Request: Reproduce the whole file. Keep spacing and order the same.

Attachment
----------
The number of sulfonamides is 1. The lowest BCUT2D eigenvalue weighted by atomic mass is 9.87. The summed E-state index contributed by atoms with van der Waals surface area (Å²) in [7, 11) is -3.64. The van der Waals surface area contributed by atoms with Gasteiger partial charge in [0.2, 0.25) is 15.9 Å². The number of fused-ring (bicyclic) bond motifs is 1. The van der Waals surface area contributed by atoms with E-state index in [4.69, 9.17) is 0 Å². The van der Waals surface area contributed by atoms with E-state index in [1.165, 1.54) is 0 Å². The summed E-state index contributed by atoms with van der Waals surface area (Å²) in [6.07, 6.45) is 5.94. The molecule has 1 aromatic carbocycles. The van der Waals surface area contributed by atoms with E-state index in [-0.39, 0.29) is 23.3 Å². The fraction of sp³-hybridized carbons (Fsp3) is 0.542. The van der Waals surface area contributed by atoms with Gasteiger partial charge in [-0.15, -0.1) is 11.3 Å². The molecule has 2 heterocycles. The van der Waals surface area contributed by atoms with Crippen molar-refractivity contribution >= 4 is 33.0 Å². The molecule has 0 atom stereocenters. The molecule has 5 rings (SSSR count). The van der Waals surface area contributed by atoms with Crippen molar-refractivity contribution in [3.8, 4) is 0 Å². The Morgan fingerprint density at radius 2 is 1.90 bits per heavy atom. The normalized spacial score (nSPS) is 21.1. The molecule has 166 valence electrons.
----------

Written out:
The number of sulfonamides is 1. The lowest BCUT2D eigenvalue weighted by atomic mass is 9.87. The summed E-state index contributed by atoms with van der Waals surface area (Å²) in [7, 11) is -3.64. The van der Waals surface area contributed by atoms with Gasteiger partial charge in [0.2, 0.25) is 15.9 Å². The number of fused-ring (bicyclic) bond motifs is 1. The van der Waals surface area contributed by atoms with E-state index in [4.69, 9.17) is 0 Å². The van der Waals surface area contributed by atoms with E-state index in [1.165, 1.54) is 0 Å². The summed E-state index contributed by atoms with van der Waals surface area (Å²) in [6.07, 6.45) is 5.94. The molecule has 1 aromatic carbocycles. The van der Waals surface area contributed by atoms with E-state index in [-0.39, 0.29) is 23.3 Å². The fraction of sp³-hybridized carbons (Fsp3) is 0.542. The van der Waals surface area contributed by atoms with Gasteiger partial charge in [-0.15, -0.1) is 11.3 Å². The molecule has 2 heterocycles. The van der Waals surface area contributed by atoms with Crippen molar-refractivity contribution >= 4 is 33.0 Å². The molecule has 0 atom stereocenters. The molecule has 5 rings (SSSR count). The van der Waals surface area contributed by atoms with Crippen molar-refractivity contribution in [3.8, 4) is 0 Å². The Morgan fingerprint density at radius 2 is 1.90 bits per heavy atom. The normalized spacial score (nSPS) is 21.1. The molecule has 166 valence electrons.